U.S. politicians have criticized the Russian application FaceApp, which reads biometric data from user-uploaded photos and generates altered images: those of the user in the future, in the past, and so on. In the second half of July, Chuck Schumer, who leads the Democrat minority in Senate, requested that the FBI and the Federal Trade Commission look into FaceApp’s potential for endangering U.S. national security and the private life of the millions of Americans who use the app.
One of Schumer’s key arguments was that the FaceApp developer is based in Russia and that the app’s authors have “full, irrevocable access” to the personal photos and data of the app’s users who allow access to their smartphones. The following day Schumer again addressed U.S. FaceApp users. On July 18, he tweeted: “Warn friends and family about the deeply troubling risk that your facial data could fall into the hands of something like Russian intelligence or military.”
Despite the fact that IT specialists have already disproved the allegations of FaceApp-related risks, Schumer’s concerns indicate that the U.S. believes the Kremlin and Russian hackers to be one of the key threats. Western politicians’ fears are to a certain extent based on the fact that, after the takeover of Crimea, Russia is viewed as a country that undermines the liberal world order and attempts to promote its own alternative.
It’s easy to understand this thinking if we recall European leaders’ reaction to a statement made by the Russian president in a June 2019 interview with The Financial Times, when he said that the liberal idea “has become obsolete.” This statement was countered by European Council President Donald Tusk and Boris Johnson, who was later elected as Britain’s new prime minister on July 23. Tusk argued that it was not liberalism that had become obsolete but rather authoritarianism, even though it might still seem effective. Johnson, for his part, referred to Putin’s statement about liberalism’s ineffectiveness as “the most tremendous tripe.”
It should also be noted that Russia’s revisionism, in the eyes of the West, implies not just an active foreign policy but also intervention in other countries’ internal affairs.
“U-turn over the Atlantic” and Munich
Revisionism, in its broad sense, is a reassessment of values, views, theories, established standards, and rules in a certain field. In the narrower field, such as international affairs, revisionism is seen as a revision of the world order, accompanied by individual countries’ attempts to intensify their foreign policy efforts and take a fresh look at their role in the world.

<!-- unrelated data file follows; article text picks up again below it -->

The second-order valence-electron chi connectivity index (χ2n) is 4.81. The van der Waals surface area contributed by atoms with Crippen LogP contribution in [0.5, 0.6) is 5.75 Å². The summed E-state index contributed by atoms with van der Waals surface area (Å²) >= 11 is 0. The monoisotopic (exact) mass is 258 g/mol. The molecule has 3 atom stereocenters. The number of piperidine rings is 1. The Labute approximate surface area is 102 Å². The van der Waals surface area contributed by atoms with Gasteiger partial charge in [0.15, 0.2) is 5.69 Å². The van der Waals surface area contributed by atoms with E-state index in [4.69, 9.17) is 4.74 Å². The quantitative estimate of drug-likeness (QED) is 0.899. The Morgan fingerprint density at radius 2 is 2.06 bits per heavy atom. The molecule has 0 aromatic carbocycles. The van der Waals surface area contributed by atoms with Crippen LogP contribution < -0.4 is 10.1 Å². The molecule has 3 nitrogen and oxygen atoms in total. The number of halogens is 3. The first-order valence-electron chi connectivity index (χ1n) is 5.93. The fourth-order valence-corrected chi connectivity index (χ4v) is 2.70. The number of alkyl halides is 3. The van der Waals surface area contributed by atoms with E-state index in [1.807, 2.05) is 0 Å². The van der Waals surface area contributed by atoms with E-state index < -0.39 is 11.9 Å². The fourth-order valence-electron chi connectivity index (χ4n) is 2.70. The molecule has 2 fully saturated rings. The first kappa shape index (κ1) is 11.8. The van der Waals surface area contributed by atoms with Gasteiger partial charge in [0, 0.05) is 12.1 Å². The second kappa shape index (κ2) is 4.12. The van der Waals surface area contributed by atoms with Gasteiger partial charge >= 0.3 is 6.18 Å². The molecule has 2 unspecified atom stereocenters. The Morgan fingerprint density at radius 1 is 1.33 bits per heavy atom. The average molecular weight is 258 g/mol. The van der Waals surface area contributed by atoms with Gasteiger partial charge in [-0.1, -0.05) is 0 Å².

Russia, strictly speaking, does behave like a revisionist power. Nowadays, Moscow clearly defines its foreign political vector and conducts independent policy on the global arena without taking into account the West’s opinion.
However, what Washington and Brussels view as revisionism is, to Moscow, the “restoration of historical justice” or the protest against the unipolar world model and what Russia calls “U.S. hegemony.” After its victory in the Cold War, the U.S. became the sole superpower and, in the words of Russian politicians, the world turned into a unipolar system in which Washington predominantly imposed the rules of the game. During the long period of Boris Yeltsin’s presidency, from 1991 to 1999, Russia perceived the U.S. as a close ally and an economic donor, but then everything changed.
The key factor here became the NATO military operation in Yugoslavia, and the main symbol of Russia’s protest came in the form of the so-called U-turn over the Atlantic. On March 24, 1999, Russian Prime Minister Yevgeny Primakov was on his way to Washington for talks with Vice President Al Gore. As the Kommersant daily reported at the time, Primakov was to negotiate the nearly $5 billion loan to Russia from the International Monetary Fund (IMF), secure U.S. approval for the restructuring of Russia’s foreign debt, and sign a number of trade and economic agreements, including on the use of Russian launch vehicles in orbiting U.S. satellites, lease plans for agricultural equipment, and the supply of Russian steel to the U.S. market.
However, as Primakov’s aircraft was passing over the Atlantic, he received a phone call from Gore, who said that an aerial bombing of Belgrade was imminent. The Russian prime minister then called President Yeltsin, canceled his U.S. visit, and returned to Moscow. According to Kommersant’s estimates, this U-turn cost the Russian economy $15 billion. Already back then Russia had demonstrated that it would be carrying out an independent policy and that Moscow was prepared to sacrifice its economic welfare for the sake of its principles. The Primakov U-Turn became Moscow’s first protest signal, one that denoted its categorical disagreement with the West’s appraisal of the situation in Yugoslavia. In essence, this was also an attempt to revise Moscow’s take not only on U.S. foreign political decisions but also on its own policy. While the West believes that this may be described as revisionism, Russia views it as a manifestation of a self-sufficient and independent foreign policy.